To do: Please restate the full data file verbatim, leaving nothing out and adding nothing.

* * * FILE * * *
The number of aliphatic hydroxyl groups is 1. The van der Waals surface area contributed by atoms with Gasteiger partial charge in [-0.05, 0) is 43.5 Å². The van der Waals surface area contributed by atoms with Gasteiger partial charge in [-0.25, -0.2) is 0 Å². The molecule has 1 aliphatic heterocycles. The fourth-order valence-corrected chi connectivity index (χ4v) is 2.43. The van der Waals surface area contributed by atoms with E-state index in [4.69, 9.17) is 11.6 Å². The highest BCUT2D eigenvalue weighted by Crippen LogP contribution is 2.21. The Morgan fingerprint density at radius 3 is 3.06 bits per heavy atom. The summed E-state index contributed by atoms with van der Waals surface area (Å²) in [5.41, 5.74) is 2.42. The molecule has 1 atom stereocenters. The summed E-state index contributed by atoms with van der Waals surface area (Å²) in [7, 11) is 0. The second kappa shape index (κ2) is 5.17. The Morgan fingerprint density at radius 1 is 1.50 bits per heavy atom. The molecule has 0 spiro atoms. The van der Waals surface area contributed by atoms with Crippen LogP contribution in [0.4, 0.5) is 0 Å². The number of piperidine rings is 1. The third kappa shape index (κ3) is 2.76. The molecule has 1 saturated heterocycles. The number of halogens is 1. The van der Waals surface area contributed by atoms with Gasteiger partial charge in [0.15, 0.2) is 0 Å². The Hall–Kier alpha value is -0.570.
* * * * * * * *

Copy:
The number of aliphatic hydroxyl groups is 1. The van der Waals surface area contributed by atoms with Gasteiger partial charge in [-0.05, 0) is 43.5 Å². The van der Waals surface area contributed by atoms with Gasteiger partial charge in [-0.25, -0.2) is 0 Å². The molecule has 1 aliphatic heterocycles. The fourth-order valence-corrected chi connectivity index (χ4v) is 2.43. The van der Waals surface area contributed by atoms with E-state index in [4.69, 9.17) is 11.6 Å². The highest BCUT2D eigenvalue weighted by Crippen LogP contribution is 2.21. The Morgan fingerprint density at radius 3 is 3.06 bits per heavy atom. The summed E-state index contributed by atoms with van der Waals surface area (Å²) in [5.41, 5.74) is 2.42. The molecule has 1 atom stereocenters. The summed E-state index contributed by atoms with van der Waals surface area (Å²) in [7, 11) is 0. The second kappa shape index (κ2) is 5.17. The Morgan fingerprint density at radius 1 is 1.50 bits per heavy atom. The molecule has 0 spiro atoms. The van der Waals surface area contributed by atoms with Crippen LogP contribution in [0.4, 0.5) is 0 Å². The number of piperidine rings is 1. The third kappa shape index (κ3) is 2.76. The molecule has 1 saturated heterocycles. The number of halogens is 1. The van der Waals surface area contributed by atoms with Gasteiger partial charge in [0.15, 0.2) is 0 Å². The Hall–Kier alpha value is -0.570.